It was a great weekend with a mix of Canuks, Auzzies and Yanks. And although we came together from different countries, we all spoke the same language and shared a common interest in the same bride and groom.
My uncle went to the land down under many decades ago when they needed an engineer to help develop irrigation in Australia. He met a special Auzzie there and planted roots in a land that would become home for the rest of his life.
Uncle Bob and Aunt Gail raised their family in Australia. It was always a treat for us when they would take that overseas venture to the U.S. where we got exposure to their fascinating accent and learned terminology that was different from our form of English.
Decades later, Rob, the oldest of my three Australian cousins, put his computer mind to work in the United States, making this home for him in his adult life.
His new bride, Angela, also chose the U.S. for her teaching career, venturing from her homeland in Canada. They found each other and gave us all reason to come together in Colorado to meet people from across the globe at an event of celebration.
Covering the wall behind the head table at the reception were three flags—Canadian, American and Australian. As we mingled, I couldn’t help but think how there was no language barrier, where in Europe, there are so many different languages within each country.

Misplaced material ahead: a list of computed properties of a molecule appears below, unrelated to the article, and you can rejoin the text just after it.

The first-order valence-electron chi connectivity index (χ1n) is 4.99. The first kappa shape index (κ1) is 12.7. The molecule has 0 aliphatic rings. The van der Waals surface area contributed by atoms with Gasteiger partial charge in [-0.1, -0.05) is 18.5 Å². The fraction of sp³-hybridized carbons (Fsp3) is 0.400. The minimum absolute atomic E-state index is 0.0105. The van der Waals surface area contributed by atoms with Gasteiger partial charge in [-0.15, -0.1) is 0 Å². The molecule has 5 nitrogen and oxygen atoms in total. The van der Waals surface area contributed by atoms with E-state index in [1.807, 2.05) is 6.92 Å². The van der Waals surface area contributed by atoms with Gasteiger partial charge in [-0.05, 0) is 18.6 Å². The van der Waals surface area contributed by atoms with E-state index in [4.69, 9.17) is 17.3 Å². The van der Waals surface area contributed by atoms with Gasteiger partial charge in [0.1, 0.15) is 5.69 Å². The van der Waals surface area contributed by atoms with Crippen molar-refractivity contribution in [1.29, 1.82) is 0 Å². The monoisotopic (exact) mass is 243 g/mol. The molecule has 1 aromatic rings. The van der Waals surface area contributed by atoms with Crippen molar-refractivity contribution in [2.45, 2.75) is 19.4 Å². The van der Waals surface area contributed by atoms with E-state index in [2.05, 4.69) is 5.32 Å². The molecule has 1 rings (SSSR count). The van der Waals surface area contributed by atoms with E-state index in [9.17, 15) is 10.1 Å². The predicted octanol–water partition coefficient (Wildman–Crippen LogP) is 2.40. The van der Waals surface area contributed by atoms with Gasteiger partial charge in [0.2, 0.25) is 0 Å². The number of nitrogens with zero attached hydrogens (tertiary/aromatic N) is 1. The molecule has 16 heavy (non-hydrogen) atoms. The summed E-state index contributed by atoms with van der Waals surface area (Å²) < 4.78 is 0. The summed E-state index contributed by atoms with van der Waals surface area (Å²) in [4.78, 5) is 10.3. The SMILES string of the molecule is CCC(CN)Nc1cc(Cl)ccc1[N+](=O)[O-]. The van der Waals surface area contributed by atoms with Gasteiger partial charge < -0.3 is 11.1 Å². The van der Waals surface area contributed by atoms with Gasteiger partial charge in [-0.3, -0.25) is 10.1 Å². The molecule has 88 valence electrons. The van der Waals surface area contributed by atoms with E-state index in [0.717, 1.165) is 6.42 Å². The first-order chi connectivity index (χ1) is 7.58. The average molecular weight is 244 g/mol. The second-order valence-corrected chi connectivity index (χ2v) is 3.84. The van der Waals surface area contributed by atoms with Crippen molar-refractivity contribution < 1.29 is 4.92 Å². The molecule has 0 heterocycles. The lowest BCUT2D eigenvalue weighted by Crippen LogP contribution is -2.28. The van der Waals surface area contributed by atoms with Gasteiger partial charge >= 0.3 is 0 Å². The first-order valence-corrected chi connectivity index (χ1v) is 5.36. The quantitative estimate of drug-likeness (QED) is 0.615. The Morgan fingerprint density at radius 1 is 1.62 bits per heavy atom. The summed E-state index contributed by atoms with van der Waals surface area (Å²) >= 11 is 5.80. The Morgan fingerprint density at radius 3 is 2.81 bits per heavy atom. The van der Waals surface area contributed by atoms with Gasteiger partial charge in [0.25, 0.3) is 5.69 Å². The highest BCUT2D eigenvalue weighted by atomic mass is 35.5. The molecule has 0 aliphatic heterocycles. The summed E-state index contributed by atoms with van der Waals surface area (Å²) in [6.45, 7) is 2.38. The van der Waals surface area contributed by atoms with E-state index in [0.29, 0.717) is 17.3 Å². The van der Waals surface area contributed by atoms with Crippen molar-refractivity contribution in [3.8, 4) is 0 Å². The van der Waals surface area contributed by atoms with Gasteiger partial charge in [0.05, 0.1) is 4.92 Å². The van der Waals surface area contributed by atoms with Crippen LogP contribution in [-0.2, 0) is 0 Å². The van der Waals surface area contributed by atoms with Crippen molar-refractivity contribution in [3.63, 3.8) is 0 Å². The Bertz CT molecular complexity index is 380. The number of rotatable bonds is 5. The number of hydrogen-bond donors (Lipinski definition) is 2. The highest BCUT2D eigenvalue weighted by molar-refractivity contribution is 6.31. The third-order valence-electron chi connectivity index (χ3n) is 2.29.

I recall looking for information on European languages once to find more than 50.
Despite the common language, there were still interpreters at the ceremony and reception. It was fascinating to watch them present a beautiful story in sign language.
The bride has hearing loss herself and works with deaf children. Some of her deaf friends were present. It opened my eyes to situations such as two deaf parents communicating with a hearing child.
I’ve seen how effective sign language can be for infants who learn to communicate their needs, but I hadn’t ever thought of an infant learning sign language as the primary language in the home. They obviously need exposure to the outside world to learn to speak, but they can “speak” in sign with their parents quite early.
I’m always amazed at interpreters and how sharp they have to be. I think back to the days when I studied shorthand and how challenging and stressful a three-minute dictation could be. And I didn’t have to translate it until returning to the typewriter after the dictation was finished.
To interpret in sign language, the signer has to tell the story at the same time she’s listening to the continued conversation. Now that’s called giving the mind a good workout. No wonder there were two interpreters who switched off.
I hadn’t seen my cousin, Leanne, for 13 years when she was a teenager. She married an Auzzie since her last trip to the states and is mother to four beautiful children. Pictures of her daughter show a replica of her as a child.
Like our grandfather, she is a great storyteller and her accent adds a delightful spark. It was such a joy to connect in person once again as it was to reunite with other California and Colorado relatives. I have a Colorado cousin whose daughter joined us with her husband from Africa, bringing representation from yet another continent.
People make the world go ‘round. Whether we live in separate countries or whether we speak with our voices or our hands, we all have personalities to share and connect.
It’s a small world after all.
LORI PANKONIN is co-publisher of Johnson Publications newspapers in Imperial, Wauneta and Grant, and part-owner of the Holyoke Enterprise in Holyoke, Colo. E-mail: ljpank@chase 3000.com